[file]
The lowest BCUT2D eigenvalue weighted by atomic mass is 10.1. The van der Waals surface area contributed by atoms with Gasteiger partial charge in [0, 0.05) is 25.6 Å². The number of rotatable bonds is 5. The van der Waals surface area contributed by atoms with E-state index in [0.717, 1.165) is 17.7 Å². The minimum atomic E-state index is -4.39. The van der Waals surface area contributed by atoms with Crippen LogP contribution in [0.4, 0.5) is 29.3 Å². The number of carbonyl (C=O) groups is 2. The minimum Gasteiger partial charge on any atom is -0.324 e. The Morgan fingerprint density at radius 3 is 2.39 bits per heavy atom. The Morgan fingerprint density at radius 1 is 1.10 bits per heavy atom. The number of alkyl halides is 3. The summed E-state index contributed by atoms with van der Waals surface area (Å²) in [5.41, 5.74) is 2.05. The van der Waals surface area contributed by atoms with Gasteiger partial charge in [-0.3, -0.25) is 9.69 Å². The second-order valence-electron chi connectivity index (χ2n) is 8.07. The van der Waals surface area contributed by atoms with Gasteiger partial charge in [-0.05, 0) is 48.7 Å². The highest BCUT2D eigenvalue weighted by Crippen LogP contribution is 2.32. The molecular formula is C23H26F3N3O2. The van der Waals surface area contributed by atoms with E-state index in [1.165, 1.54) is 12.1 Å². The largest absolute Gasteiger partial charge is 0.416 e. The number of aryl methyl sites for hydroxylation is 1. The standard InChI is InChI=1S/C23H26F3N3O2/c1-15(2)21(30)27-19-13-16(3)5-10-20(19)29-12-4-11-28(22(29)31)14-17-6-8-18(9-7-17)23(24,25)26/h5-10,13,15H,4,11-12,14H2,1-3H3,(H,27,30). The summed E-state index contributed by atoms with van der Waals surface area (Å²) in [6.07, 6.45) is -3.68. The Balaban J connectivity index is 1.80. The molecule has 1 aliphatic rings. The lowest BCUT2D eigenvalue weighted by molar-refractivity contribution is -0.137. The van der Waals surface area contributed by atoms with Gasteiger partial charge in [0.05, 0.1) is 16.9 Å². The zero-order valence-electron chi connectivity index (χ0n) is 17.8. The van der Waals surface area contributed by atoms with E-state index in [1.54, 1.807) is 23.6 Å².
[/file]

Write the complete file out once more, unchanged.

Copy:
The lowest BCUT2D eigenvalue weighted by atomic mass is 10.1. The van der Waals surface area contributed by atoms with Gasteiger partial charge in [0, 0.05) is 25.6 Å². The number of rotatable bonds is 5. The van der Waals surface area contributed by atoms with E-state index in [0.717, 1.165) is 17.7 Å². The minimum atomic E-state index is -4.39. The van der Waals surface area contributed by atoms with Crippen LogP contribution in [0.4, 0.5) is 29.3 Å². The number of carbonyl (C=O) groups is 2. The minimum Gasteiger partial charge on any atom is -0.324 e. The Morgan fingerprint density at radius 3 is 2.39 bits per heavy atom. The Morgan fingerprint density at radius 1 is 1.10 bits per heavy atom. The number of alkyl halides is 3. The summed E-state index contributed by atoms with van der Waals surface area (Å²) in [5.41, 5.74) is 2.05. The van der Waals surface area contributed by atoms with Gasteiger partial charge in [-0.3, -0.25) is 9.69 Å². The second-order valence-electron chi connectivity index (χ2n) is 8.07. The van der Waals surface area contributed by atoms with Gasteiger partial charge in [-0.05, 0) is 48.7 Å². The highest BCUT2D eigenvalue weighted by Crippen LogP contribution is 2.32. The molecular formula is C23H26F3N3O2. The van der Waals surface area contributed by atoms with E-state index in [1.165, 1.54) is 12.1 Å². The largest absolute Gasteiger partial charge is 0.416 e. The number of aryl methyl sites for hydroxylation is 1. The standard InChI is InChI=1S/C23H26F3N3O2/c1-15(2)21(30)27-19-13-16(3)5-10-20(19)29-12-4-11-28(22(29)31)14-17-6-8-18(9-7-17)23(24,25)26/h5-10,13,15H,4,11-12,14H2,1-3H3,(H,27,30). The summed E-state index contributed by atoms with van der Waals surface area (Å²) in [6.07, 6.45) is -3.68. The Balaban J connectivity index is 1.80. The molecule has 1 aliphatic rings. The lowest BCUT2D eigenvalue weighted by molar-refractivity contribution is -0.137. The van der Waals surface area contributed by atoms with Gasteiger partial charge in [0.05, 0.1) is 16.9 Å². The zero-order valence-electron chi connectivity index (χ0n) is 17.8. The van der Waals surface area contributed by atoms with E-state index in [1.54, 1.807) is 23.6 Å².